Miami has largely depended on recruits from two areas during its prolonged run of success: The state of Florida south of I-4 and the state of Texas. Florida State on the other hand has been able to recruit the entire state as well as cherry pick top national recruits. From a recruiting standpoint Florida made the right decision bringing in Urban Meyer with national pedigree, because Florida traditionally recruited very minimally outside the state and now suffers from an erosion of its recruiting base as well.
The emergence of the University of South Florida as an urban public school and a major football power has serious ramifications for Miami and Florida, but virtually none for Florida State. Through the years UF has had a cozy relationship with some of the top H.S. coaches in the Tampa Bay area, while Miami has always been able to cherry pick some of the top players out of the area. Florida State has traditionally been the third or even the fourth or fifth choice of many of the High School stars in the Bay area. Schools like Michigan and Ohio State have always been able to pull kids out of the area also.
The University of Central Florida has begun to erode Miami´s traditional dominance of top recruits from urban Orlando. While Florida got bigger sheer numbers of recruits from the area, Miami generally got the best players from Orlando. Florida State, again was the third choice in many cases although they have had some nice players also from the area.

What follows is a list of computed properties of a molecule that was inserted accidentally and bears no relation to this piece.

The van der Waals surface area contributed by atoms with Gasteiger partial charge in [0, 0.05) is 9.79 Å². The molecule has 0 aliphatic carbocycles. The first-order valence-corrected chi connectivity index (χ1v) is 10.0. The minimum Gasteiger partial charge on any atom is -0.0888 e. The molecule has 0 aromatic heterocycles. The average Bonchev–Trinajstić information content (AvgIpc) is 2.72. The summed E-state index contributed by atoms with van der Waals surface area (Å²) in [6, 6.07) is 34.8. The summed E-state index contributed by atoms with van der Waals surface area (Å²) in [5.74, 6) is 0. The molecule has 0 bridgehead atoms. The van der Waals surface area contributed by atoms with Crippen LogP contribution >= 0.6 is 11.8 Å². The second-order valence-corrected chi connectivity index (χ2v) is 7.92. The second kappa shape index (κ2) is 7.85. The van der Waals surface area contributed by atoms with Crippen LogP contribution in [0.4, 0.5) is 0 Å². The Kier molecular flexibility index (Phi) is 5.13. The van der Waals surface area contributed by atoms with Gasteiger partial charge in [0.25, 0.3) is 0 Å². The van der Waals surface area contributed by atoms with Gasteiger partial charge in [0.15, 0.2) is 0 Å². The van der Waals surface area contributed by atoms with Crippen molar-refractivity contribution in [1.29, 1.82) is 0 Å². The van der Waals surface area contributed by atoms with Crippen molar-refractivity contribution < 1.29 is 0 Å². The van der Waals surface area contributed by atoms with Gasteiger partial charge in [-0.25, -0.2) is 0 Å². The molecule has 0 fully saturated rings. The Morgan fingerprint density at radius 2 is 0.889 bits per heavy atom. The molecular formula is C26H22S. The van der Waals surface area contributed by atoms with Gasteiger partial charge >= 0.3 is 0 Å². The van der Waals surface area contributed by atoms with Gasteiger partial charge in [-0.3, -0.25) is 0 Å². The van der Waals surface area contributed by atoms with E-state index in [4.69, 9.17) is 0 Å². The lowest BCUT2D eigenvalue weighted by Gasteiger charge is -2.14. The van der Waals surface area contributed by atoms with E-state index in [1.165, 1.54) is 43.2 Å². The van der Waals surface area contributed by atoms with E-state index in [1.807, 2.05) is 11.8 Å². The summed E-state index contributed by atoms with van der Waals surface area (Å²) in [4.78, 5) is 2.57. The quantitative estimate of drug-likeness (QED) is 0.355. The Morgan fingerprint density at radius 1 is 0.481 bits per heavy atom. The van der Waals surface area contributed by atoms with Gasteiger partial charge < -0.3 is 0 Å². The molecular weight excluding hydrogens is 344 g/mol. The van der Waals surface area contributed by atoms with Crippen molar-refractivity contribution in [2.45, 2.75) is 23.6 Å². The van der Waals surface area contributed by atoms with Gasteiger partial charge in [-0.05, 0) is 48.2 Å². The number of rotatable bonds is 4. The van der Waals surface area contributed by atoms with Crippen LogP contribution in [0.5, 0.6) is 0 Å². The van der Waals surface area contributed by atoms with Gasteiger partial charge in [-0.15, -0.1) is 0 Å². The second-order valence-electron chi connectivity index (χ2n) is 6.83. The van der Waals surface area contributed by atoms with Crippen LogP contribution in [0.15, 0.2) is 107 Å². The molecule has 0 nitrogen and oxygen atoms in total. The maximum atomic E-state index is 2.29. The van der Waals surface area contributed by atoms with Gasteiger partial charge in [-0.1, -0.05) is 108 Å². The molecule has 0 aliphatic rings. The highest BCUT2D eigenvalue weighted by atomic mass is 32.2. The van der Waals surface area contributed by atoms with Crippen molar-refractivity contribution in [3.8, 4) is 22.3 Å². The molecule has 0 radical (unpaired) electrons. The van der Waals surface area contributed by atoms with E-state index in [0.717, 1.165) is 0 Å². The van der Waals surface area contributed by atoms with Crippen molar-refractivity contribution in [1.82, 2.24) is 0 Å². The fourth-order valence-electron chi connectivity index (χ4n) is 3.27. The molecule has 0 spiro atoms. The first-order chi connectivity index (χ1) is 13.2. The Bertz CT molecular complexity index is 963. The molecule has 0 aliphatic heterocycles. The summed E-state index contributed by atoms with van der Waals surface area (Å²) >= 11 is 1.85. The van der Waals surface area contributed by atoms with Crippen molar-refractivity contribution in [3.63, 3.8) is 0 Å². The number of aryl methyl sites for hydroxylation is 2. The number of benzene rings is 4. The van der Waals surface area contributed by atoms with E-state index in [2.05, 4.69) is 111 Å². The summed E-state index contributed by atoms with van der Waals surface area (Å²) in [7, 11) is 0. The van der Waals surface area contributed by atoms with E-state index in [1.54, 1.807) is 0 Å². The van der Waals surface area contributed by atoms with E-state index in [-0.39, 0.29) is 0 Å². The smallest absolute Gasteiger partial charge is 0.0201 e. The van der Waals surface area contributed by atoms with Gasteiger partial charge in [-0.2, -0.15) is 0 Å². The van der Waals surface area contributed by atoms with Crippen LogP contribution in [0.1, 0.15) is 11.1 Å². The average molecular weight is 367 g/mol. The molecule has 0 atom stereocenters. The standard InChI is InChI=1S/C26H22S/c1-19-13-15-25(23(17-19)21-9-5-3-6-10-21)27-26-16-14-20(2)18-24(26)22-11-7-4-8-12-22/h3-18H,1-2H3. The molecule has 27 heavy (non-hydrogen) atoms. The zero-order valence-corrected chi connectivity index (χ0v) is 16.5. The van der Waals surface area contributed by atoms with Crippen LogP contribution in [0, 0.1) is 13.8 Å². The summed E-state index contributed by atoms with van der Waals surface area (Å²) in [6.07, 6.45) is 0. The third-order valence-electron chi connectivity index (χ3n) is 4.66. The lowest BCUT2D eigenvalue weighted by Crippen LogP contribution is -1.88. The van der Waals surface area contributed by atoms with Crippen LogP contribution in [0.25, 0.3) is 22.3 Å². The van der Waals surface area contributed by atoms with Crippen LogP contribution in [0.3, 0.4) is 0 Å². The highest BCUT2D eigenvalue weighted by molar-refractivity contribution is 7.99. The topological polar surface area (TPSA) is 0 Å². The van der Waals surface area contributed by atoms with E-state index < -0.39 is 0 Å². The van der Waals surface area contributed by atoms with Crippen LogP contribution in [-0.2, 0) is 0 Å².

Florida Atlantic University, Rutgers, West Virginia and NC State have all substantially cut into the State of Miami, which was from Jupiter south to Florida City. When Miami was good, players from this area, rarely if ever defected. But as Preston Parker showed us on signing day a few years ago when he tossed the Miami and FSU caps in the air and the FSU cap came down first, Miami cannot be assured of getting the top local talent anymore.
Parker is a perfect example of why Florida State is in much better shape than Miami. Why would a player of Parker´s ability from the same area as Devin Hester attend Miami after seeing how poorly Miami used Hester? Throughout much of South Florida, and in spite of continued strong fan support for the Hurricanes from the suburbs, the Miami program is being viewed as a softish joke. Pulling the names off the back of the jerseys and suspending kids for carrying cell phones doesn´t seem to be a good recruiting tool, as viewed by some of the top coaches and players here in south Florida.